How BSA is different… I don’t know we just are ;)  Many ad networks just feel so archaic – the way they do business, they are a pain to work with, they have crappy support, etc.  I think that there is a new generation of companies online that have an organic, honest, and transparent feel to them (because they are) and that is the type of company I’m trying to build with BSA.  I’m out to do good business, help advertisers get results, and help publishers make more money.  Our technology isn’t all that innovative; we’re just trying to do it better than the other guys.

The main reasons why a website should use BSA vs. selling ads direct are:

  • We’re going to sell more ads for you since we’re able to get your site in front of more advertisers that trust our judgment.
  • You’re going to save yourself so much time by using BSA.  The time you would spend managing advertisers is better spent creating new content for your site.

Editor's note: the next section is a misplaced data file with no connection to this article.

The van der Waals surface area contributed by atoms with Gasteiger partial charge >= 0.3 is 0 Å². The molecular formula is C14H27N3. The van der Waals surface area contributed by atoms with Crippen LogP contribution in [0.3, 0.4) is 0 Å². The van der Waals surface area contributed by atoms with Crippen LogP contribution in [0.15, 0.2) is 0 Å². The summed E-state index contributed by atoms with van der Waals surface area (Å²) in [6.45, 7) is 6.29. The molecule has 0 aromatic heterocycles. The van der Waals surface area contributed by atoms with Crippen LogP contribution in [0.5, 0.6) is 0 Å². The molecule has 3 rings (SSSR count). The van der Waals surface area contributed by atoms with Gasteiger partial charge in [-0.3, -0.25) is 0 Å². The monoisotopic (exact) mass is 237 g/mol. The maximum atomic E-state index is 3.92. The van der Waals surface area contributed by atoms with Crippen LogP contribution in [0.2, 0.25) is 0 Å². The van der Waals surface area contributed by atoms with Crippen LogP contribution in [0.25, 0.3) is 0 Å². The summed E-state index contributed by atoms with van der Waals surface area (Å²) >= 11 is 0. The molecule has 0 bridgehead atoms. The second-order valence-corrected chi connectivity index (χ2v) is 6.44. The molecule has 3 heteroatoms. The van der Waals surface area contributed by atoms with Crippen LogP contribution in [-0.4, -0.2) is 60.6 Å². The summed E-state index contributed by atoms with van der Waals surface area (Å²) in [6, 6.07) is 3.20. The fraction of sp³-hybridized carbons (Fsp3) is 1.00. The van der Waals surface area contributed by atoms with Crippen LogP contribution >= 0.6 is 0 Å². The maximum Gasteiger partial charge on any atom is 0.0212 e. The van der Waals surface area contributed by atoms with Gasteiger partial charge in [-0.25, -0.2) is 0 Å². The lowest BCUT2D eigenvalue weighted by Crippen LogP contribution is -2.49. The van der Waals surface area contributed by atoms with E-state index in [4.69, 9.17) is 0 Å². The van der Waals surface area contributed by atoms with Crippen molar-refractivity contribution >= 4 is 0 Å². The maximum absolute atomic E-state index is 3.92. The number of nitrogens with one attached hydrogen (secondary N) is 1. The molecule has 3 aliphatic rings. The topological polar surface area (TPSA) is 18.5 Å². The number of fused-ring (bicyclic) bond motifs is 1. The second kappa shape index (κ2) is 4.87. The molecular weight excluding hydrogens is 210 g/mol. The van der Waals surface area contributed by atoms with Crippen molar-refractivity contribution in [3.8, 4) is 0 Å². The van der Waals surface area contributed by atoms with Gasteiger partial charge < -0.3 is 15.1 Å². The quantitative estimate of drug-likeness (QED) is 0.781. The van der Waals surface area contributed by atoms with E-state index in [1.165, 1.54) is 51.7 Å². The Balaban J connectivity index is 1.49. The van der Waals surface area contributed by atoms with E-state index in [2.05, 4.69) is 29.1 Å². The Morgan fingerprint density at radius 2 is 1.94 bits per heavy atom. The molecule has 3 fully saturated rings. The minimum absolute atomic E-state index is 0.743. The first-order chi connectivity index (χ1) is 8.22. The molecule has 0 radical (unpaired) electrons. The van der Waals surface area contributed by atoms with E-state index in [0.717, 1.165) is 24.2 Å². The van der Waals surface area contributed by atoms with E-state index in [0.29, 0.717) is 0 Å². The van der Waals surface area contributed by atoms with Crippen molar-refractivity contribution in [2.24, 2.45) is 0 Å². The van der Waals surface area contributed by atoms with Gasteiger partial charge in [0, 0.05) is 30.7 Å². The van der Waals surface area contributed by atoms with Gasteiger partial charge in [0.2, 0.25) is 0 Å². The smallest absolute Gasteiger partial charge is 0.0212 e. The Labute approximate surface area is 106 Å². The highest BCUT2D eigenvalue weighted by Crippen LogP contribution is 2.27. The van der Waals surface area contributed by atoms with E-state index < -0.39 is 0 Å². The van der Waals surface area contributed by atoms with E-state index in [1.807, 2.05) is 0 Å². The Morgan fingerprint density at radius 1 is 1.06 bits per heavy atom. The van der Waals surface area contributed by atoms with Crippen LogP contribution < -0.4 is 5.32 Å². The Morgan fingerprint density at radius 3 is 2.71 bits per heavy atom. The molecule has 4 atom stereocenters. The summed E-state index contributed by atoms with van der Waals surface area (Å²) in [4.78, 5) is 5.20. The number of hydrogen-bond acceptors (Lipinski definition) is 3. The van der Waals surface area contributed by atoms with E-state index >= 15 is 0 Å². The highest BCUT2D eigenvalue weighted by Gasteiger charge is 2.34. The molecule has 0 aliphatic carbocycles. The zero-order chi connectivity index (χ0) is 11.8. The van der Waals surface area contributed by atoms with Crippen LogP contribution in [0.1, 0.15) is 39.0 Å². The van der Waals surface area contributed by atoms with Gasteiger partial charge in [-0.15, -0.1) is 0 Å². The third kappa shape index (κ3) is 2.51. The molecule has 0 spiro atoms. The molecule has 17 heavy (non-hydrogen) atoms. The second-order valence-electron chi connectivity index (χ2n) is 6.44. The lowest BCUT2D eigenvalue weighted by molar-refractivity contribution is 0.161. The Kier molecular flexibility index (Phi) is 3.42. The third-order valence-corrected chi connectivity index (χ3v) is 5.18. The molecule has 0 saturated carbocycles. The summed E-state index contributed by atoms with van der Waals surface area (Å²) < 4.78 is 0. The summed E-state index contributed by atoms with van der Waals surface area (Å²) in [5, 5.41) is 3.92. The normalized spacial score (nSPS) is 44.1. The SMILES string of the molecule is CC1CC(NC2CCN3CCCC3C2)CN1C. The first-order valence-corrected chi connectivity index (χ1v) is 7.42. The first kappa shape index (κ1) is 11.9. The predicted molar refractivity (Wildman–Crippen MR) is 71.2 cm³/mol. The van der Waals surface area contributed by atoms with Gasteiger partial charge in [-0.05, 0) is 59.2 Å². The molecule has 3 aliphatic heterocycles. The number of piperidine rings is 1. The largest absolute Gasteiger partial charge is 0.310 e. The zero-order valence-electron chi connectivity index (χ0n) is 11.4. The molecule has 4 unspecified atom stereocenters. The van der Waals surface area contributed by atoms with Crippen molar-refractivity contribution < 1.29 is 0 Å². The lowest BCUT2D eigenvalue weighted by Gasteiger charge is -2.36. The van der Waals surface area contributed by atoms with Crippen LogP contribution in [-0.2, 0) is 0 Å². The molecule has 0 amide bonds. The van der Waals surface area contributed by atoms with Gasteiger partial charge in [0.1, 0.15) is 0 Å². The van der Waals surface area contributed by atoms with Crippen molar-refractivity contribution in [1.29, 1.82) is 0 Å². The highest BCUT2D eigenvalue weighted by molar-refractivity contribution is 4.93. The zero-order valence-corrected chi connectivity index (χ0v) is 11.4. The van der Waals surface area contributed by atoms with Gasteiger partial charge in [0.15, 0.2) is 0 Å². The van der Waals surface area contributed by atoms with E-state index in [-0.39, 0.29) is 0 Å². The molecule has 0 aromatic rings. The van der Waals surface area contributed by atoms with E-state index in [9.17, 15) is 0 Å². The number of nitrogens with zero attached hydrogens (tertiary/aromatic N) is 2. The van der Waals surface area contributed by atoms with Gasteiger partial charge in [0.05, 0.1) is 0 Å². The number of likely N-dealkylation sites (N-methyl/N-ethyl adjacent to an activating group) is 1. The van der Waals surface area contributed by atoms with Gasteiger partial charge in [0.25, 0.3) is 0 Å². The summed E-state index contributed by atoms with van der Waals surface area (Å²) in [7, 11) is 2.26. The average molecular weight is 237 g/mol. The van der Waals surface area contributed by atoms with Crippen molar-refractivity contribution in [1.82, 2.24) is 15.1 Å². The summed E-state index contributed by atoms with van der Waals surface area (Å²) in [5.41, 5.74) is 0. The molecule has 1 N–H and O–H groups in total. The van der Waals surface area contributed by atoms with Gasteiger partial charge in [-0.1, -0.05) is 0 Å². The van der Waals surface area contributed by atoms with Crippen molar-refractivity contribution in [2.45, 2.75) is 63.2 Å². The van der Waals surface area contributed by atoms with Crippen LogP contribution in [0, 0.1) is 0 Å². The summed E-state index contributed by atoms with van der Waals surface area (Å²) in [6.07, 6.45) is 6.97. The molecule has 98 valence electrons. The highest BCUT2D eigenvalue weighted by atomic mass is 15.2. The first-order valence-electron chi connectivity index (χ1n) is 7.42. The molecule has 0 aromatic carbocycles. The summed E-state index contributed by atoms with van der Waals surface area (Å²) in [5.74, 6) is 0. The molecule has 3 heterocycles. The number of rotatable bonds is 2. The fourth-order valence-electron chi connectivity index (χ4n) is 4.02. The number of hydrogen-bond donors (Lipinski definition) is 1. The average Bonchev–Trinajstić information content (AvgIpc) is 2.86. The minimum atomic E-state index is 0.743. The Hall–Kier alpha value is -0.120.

• We don’t get in the way; BSA can live nearly transparent on your site.

I am always interested in how people come up with brilliant ideas for new businesses. In your experience, what advice would you give to some one who just had a brilliant idea for a business but isn’t quite sure how to pull it off?

Well, if you have the skills to get something out there and working by all means just get it done, launch, and see what happens.  If you don’t have the skills to get it done yourself then find someone to team up with that can help you realize your idea.  There is nothing better than simply getting your idea/product out there and in front of potential customers.  Getting feedback from those customers and then continuously iterating on your idea is key.  I think this is great advice – it is one of the most important lessons I learned while working at HubSpot.  BSA would still be in development if I hadn’t learned this valuable lesson from the team at HubSpot.

I have found that there are 2 types of startups; self-funded startups that literally scratch and claw their way to the top; and startups funded through venture capital.  How would you classify Buy Sell Ads?  Which method do you believe is the most effective?